Muses, The (Mu′ses), were nine daughters of Jupiter and Mnemosyne. They presided over the arts and sciences, music and poetry. Their names were, Calliope, Clio, Erato, Thalia, Melpomene, Terpsichore, Euterpe, Polyhymnia, and Urania. They principally resided in Mount Parnassus, at Helicon.

“Be thou the tenth Muse, ten times more in worth,
Than those old nine which rhymers advocate.”

[92] Music, see Apollo, Muses.

Mythras (My′thras). The Egyptian name of Apollo.

Naiads, The (Nai′ads), were beautiful nymphs of human form who presided over springs, fountains, and wells. They resided in the meadows by the sides of rivers. Virgil mentions Aegle as being the fairest of the Naiades.

Nandi (Nan′di). The Hindoo goddess of joy.

Narrae (Nar′rae). The name of the infernal regions amongst the Hindoos.

Narayan (Na′ra′yan). The mover of the waters. The Hindoo god of tides.

Narcissus (Narcis′sus), son of Cephisus and the Naiad Liriope, was a beautiful youth, who was so pleased with the reflection of himself which he saw in the placid water of a fountain that he could not help loving it, imagining that it must be some beautiful nymph. His fruitless endeavors to possess himself of the supposed nymph drove him to despair, and he killed himself. There sprang from his blood a flower, which was named after him, Narcissus.

“Narcissus so himself forsook,
And died to kiss his shadow in the brook.”
“Hadst thou Narcissus in thy face, to me
Thou wouldst appear most ugly.”

Nastrond (Nas′trond). The Scandinavian place of eternal punishment, corresponding with Hades.

Hero stands distraught over the drowned Leander

See page 66

Hero and Leander

[93] Natio (Na′tio). A Roman goddess who took care of young infants.

Nemaean Lion (Nemae′an), see Hercules.

Nemesis (Nem′esis), the goddess of vengeance or justice, was one of the infernal deities. Her mother was Nox. She was supposed to be constantly traveling about the earth in search of wickedness, which she punished with the greatest severity. She is referred to by some writers under the name of Adrasteia. The Romans always sacrificed to this goddess before they went to war, because they wished to signify that they never took up arms but in the cause of justice.

“Forbear, said Nemesis, my loss to moan,
The fainting, trembling hand was mine alone.”
Dr. J. Wharton.

Nephalia (Nepha′lia). Grecian festivals in honor of Mnemosyne, the mother of the Muses.

Neptune (Nep′tune), god of the sea, was a son of Saturn and Cybele, and brother to Jupiter and Pluto. He quarreled with Jupiter because he did not consider that the dominion of the sea was equal to Jupiter’s empire of heaven and earth; and he was banished from the celestial regions, after having conspired with Pluto to dethrone Jupiter. Neptune was married to Amphitrite, daughter of Oceanus and Tethys, by whom he had a son named Triton. He was also father of Polyphemus (one of the Cyclopes), Phoreus, and Proteus. Neptune [94] is represented as being seated in a shell chariot, drawn by dolphins or sea-horses, and surrounded by Tritons and sea-nymphs. He holds in his hand a trident, with which he rules the waves. Though a marine deity, he was reputed to have presided over horse-training and horse-races; but he is principally known as the god of the ocean; and the two functions of the god are portrayed in the sea horses with which his chariot is drawn, the fore-half of the animal being a horse, and the hind-half a dolphin. Ships were also under his protection, and whenever he appeared on the ocean there was a dead calm.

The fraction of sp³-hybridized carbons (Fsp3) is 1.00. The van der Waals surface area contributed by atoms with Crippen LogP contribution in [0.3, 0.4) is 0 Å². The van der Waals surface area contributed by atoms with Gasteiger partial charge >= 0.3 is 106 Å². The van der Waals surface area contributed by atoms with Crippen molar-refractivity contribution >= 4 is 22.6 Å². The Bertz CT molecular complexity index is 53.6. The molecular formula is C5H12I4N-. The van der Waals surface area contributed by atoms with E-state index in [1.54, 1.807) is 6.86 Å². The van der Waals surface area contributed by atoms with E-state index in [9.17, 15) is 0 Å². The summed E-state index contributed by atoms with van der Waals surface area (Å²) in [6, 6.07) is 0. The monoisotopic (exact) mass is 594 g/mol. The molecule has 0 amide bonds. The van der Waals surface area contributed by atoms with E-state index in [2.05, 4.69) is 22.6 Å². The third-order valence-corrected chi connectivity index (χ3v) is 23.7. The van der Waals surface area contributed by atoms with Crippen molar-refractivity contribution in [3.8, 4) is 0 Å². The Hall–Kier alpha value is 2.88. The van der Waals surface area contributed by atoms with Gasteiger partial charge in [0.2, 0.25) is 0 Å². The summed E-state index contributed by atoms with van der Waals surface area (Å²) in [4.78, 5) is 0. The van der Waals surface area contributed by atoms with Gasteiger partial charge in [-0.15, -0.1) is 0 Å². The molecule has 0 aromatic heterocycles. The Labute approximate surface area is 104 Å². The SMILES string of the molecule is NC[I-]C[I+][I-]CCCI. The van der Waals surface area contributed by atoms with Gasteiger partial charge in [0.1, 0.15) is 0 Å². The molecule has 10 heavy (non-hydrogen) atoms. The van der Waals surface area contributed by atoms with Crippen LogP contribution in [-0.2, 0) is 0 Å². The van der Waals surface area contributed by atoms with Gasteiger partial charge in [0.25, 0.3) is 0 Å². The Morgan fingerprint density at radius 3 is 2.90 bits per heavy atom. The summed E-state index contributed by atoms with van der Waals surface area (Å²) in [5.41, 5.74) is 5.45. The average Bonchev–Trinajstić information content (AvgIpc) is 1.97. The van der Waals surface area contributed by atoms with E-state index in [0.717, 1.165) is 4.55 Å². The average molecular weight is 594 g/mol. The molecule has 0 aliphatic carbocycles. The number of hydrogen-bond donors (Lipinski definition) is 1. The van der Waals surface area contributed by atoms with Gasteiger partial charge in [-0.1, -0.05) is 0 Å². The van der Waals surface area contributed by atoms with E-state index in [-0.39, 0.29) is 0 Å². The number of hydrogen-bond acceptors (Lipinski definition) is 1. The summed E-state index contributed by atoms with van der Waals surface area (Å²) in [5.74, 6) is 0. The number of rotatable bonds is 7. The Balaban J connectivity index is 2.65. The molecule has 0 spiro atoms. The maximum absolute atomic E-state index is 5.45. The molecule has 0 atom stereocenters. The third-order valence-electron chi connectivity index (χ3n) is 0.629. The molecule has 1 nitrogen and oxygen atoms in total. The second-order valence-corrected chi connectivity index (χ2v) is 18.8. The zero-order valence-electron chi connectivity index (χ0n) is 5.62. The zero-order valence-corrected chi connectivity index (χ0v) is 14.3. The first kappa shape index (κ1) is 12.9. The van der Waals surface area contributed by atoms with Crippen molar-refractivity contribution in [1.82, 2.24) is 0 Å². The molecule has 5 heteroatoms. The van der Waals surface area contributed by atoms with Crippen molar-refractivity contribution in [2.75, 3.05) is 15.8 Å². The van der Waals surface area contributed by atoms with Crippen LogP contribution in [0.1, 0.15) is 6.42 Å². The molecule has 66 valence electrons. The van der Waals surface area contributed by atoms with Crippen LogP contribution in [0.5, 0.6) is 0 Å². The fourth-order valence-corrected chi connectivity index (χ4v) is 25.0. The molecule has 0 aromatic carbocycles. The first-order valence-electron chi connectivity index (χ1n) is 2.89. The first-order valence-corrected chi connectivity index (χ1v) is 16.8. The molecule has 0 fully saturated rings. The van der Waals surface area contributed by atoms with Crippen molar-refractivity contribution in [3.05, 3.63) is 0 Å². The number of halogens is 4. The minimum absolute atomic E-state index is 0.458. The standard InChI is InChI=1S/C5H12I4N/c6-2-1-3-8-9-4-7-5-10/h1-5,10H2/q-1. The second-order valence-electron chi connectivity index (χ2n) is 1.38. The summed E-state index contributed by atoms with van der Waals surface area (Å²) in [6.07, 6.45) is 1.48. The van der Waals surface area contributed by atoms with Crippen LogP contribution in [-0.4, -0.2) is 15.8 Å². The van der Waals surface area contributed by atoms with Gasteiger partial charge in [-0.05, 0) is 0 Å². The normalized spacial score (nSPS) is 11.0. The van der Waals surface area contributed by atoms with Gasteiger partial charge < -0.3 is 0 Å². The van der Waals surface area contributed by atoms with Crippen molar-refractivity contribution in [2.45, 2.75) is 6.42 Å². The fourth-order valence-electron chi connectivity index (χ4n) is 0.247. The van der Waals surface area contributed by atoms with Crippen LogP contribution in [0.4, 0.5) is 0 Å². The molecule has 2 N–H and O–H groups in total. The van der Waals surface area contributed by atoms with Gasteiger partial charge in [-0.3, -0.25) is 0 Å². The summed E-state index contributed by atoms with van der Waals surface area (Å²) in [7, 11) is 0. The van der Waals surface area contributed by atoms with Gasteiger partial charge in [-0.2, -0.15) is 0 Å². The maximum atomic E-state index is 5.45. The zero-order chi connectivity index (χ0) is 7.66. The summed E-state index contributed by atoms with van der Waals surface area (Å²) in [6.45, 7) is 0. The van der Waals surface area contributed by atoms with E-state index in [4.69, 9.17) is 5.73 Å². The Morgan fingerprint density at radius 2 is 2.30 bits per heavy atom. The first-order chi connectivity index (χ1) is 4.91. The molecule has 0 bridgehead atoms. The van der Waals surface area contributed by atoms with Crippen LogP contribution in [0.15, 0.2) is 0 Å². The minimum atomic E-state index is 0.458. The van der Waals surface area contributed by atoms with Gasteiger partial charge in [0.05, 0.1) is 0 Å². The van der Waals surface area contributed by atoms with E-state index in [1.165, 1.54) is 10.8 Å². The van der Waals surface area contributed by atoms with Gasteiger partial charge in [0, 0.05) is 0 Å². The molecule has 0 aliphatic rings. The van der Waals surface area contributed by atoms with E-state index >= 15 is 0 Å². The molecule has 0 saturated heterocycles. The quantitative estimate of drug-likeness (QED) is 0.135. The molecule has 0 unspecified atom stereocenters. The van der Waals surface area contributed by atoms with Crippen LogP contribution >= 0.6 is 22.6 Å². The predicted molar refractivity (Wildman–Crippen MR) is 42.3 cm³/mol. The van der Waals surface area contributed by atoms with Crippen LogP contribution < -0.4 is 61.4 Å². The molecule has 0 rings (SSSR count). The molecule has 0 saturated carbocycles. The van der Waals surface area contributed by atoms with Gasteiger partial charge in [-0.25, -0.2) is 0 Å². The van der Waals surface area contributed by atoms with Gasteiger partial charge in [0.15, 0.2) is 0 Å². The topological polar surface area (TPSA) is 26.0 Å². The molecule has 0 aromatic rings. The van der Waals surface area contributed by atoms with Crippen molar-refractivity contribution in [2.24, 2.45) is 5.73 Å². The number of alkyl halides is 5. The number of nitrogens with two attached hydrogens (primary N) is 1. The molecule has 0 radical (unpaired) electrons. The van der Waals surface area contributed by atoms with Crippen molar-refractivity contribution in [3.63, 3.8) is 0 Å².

Nereides, The (Nere′ides), were aquatic nymphs. They were daughters of Nereus and Doris, and were fifty in number. They are generally represented as beautiful girls riding on dolphins, and carrying tridents in the right hand or garlands of flowers.

Nereus (Nere′us). A sea deity, husband of Doris. He had the gift of prophecy, and foretold fates; but he had also the power of assuming various shapes, which enabled him to escape from the importunities of those who were anxious to consult him.

Nessus (Nes′sus). The name of the Centaur that was destroyed by Hercules for insulting his wife Deianira. Nessus’s blood-smeared robe proved fatal to Hercules.

Nestor (Nes′tor). A grandson of Neptune, his father [95] being Neleus, and his mother Chloris. Homer makes him one of the greatest of the Greek heroes. He was present at the famous battle between the Lapithae and the Centaurs, and took a leading part in the Trojan war.

“... Here’s Nestor
Instructed by the antiquary times,
He must, he is, he cannot but be wise.”

Nicephorus (Niceph′orus). A name of Jupiter, meaning the bearer of victory.

Nidhogg (Nid′hogg). In Scandinavian mythology the dragon who dwells in Nastrond.

Niflheim (Nifl′heim). The Scandinavian hell. It was supposed to consist of nine vast regions of ice beneath the North Pole, where darkness reigns eternally. See Nastrond.

Night, see Nox.

Nightingale, see Philomela.

Nightmare, see Incubus.

Nilus (Ni′lus), a king of Thebes, who gave his name to the Nile, the great Egyptian river.

Nine, The, see Muses.

Niobe (Ni′obe) was a daughter of Tantalus, and is the personification of grief. By her husband Amphion she had seven sons and seven daughters. By the orders of Latona the father and sons were killed by Apollo, and the daughters (except Chloris) by Diana. Niobe, being overwhelmed with grief, escaped further trouble by being turned into a stone.